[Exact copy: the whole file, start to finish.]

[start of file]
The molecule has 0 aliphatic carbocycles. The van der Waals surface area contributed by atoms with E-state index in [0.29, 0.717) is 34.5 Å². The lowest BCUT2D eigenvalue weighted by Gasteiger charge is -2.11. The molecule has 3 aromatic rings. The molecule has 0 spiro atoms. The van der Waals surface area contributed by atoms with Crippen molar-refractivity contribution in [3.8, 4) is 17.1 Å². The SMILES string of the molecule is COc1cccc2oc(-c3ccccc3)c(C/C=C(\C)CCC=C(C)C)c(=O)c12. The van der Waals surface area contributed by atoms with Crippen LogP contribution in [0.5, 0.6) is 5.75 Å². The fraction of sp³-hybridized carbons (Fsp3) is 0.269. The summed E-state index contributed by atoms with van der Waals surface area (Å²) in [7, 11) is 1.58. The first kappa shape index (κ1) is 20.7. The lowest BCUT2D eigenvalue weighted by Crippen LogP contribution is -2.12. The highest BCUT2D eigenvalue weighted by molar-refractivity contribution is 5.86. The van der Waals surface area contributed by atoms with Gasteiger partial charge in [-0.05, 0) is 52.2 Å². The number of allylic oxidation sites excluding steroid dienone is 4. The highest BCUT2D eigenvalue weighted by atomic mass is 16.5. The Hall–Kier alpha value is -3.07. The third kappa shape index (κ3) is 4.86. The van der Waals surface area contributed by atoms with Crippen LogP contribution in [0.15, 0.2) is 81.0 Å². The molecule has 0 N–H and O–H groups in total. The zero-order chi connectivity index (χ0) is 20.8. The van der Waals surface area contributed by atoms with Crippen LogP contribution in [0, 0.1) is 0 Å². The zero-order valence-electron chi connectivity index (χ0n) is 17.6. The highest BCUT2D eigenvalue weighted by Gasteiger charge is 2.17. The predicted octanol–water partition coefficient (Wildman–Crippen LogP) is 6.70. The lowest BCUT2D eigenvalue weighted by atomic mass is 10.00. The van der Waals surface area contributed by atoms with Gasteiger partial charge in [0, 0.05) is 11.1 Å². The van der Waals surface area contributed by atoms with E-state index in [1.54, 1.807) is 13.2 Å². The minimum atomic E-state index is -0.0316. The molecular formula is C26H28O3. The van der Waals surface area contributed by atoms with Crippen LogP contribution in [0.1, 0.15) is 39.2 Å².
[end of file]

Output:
The molecule has 0 aliphatic carbocycles. The van der Waals surface area contributed by atoms with E-state index in [0.29, 0.717) is 34.5 Å². The lowest BCUT2D eigenvalue weighted by Gasteiger charge is -2.11. The molecule has 3 aromatic rings. The molecule has 0 spiro atoms. The van der Waals surface area contributed by atoms with Crippen molar-refractivity contribution in [3.8, 4) is 17.1 Å². The SMILES string of the molecule is COc1cccc2oc(-c3ccccc3)c(C/C=C(\C)CCC=C(C)C)c(=O)c12. The van der Waals surface area contributed by atoms with Crippen LogP contribution in [0.5, 0.6) is 5.75 Å². The fraction of sp³-hybridized carbons (Fsp3) is 0.269. The summed E-state index contributed by atoms with van der Waals surface area (Å²) in [7, 11) is 1.58. The first kappa shape index (κ1) is 20.7. The lowest BCUT2D eigenvalue weighted by Crippen LogP contribution is -2.12. The highest BCUT2D eigenvalue weighted by molar-refractivity contribution is 5.86. The van der Waals surface area contributed by atoms with Gasteiger partial charge in [-0.05, 0) is 52.2 Å². The number of allylic oxidation sites excluding steroid dienone is 4. The highest BCUT2D eigenvalue weighted by atomic mass is 16.5. The Hall–Kier alpha value is -3.07. The third kappa shape index (κ3) is 4.86. The van der Waals surface area contributed by atoms with Crippen LogP contribution in [0.15, 0.2) is 81.0 Å². The molecule has 0 N–H and O–H groups in total. The zero-order chi connectivity index (χ0) is 20.8. The van der Waals surface area contributed by atoms with Crippen LogP contribution in [0, 0.1) is 0 Å². The zero-order valence-electron chi connectivity index (χ0n) is 17.6. The highest BCUT2D eigenvalue weighted by Gasteiger charge is 2.17. The predicted octanol–water partition coefficient (Wildman–Crippen LogP) is 6.70. The lowest BCUT2D eigenvalue weighted by atomic mass is 10.00. The van der Waals surface area contributed by atoms with Gasteiger partial charge in [0, 0.05) is 11.1 Å². The van der Waals surface area contributed by atoms with E-state index in [1.54, 1.807) is 13.2 Å². The minimum atomic E-state index is -0.0316. The molecular formula is C26H28O3. The van der Waals surface area contributed by atoms with Crippen LogP contribution in [0.1, 0.15) is 39.2 Å².